With other advancements such as shielded virtual machines further reducing the risks.  However, as I said, I do not think you can stipulate; you do not have or use this product (it being the only product that can detect MH), so you cannot be compliant otherwise there would be a line in the standards that says ensure product XXX is used/installed.   Then the law of capitalism will take hold, and there will be other vendors products that will very quickly be able to detect this malware.


Any tool that improves detection is useful, but to be frank - Viewing the website, the site, doesn’t fill me with confidence just from the look and feel of the site.  My 8-year-old could perhaps do a better designed and pleasing to the eye. No decision maker would consider using a bootable product like this on their hypervisor based on the look of that website.  


With the cyber-area 51 – section I think I also need a tin foil hat.

This is just my view on the matter; I expect there will be real experts on the matter.


Newcomer I

Hello Wayne,

Her we are:

1. Not as advertising, however anything new reported in any article, and security tool in particular, sounds like as advertising. The SW IS NOT FOR PROFIT. Distribution of ANY threat information could be considered as scaremongering. OR better - as warning.

2. It depends on how you treat your system. If you have highly confidential info and do not check if you have a  rootkit, or got last six month AV not updated, then you are happy person. Each of those is a threat. MH is no difference. Feature could be devastating... As an example of compliance - US government requirement is ALL computers should be fixed to all issued alerts, and each which is not fixed should be reported. That means compliance. However, the reality is different ...

3. Manageable level or risk... well, try to identify that considering that both events' frequency is not known and the exposure as well. For any of known threats. How many instances of MH were distributed and where? When since 2007/2008 as the starting point? It is black cat in black room with multiple black holes to hide out. We basically have no experience, no information yet about anything associated with the threat. Including whether some system firmware contains hidden hypervisor.

4. Definitely, it is not about small shops. However, we have 40 million servers around the globe and 20 of them in the US. We have some work to do ...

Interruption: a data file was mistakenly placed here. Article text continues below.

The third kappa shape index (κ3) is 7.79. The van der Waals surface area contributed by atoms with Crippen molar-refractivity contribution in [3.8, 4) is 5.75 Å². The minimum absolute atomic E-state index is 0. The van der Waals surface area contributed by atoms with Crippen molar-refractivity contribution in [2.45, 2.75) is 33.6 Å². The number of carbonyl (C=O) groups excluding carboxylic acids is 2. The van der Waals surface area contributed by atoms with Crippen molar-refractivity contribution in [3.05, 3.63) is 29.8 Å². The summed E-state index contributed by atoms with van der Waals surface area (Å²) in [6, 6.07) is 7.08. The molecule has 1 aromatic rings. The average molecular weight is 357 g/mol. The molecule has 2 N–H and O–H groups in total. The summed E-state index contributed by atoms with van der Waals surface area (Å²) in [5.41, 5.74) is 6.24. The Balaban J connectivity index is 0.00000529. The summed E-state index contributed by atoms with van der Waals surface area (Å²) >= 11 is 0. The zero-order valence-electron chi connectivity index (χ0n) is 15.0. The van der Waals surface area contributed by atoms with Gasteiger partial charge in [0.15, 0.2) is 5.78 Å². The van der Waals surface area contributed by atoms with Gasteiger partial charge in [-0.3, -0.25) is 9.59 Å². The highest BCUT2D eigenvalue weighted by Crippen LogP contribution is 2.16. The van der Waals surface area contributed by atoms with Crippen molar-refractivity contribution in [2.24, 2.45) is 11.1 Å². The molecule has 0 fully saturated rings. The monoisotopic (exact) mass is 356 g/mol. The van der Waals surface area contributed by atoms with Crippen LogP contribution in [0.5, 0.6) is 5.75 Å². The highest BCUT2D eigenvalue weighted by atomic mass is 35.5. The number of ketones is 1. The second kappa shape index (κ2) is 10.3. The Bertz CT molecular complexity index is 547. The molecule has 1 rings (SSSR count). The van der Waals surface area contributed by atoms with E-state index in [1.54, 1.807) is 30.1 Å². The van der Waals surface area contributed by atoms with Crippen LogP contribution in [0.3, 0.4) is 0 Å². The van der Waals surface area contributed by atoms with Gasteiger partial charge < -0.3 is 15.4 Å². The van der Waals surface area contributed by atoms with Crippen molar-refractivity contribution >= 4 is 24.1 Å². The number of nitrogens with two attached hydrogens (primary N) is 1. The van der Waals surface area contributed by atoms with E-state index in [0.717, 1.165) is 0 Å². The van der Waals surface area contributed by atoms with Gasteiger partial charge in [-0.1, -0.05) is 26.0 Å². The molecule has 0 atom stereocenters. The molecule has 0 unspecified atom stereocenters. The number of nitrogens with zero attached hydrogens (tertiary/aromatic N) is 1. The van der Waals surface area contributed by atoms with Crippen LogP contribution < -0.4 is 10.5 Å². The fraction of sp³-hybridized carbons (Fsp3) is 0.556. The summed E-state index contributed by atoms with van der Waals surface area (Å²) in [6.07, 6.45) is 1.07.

5. What if the system is air-gapped? May be 1% of 40 million ... US government has that only for classified information within DoD (add to this list). The most vulnerable - industrial and financial system do not use them.

6. Mitigation, etc. That's all about "what if ...". Unlimited number of variations. May be discussed but not here and without any information as above basically is premature.

7. Concerning the site - it serves its purpose - to provide information. Looks different? We do independent research but not web design and sales. Limited scripts, active stuff etc. means less chance of hacking. If you have a site, take a look on the access log. Then think if any content management software is to be used.

However, you can help to improve if you have some time, but in pure html. We appreciate any help. Concerning the correlation between design and the software - that is philologically correct. But we do not want people with such sort of correlation downloading our software. That is different level. Who wants it will check our articles, DeepSec presentations, video on YouTube, etc. That is how our team is known. All we do is for high level professionals who do not mind reading 30 pages of boring text.

8. No, tin-foil hat won't help. Aliens are coming from Area 51! They've been residents there since 1950s. It is almost a joke. The rest you can get if you read the book entirely. Won't be wasted time.


Thanks a lot for your input! Highly appreciate your time! People rarely reply to posts, that is really sad.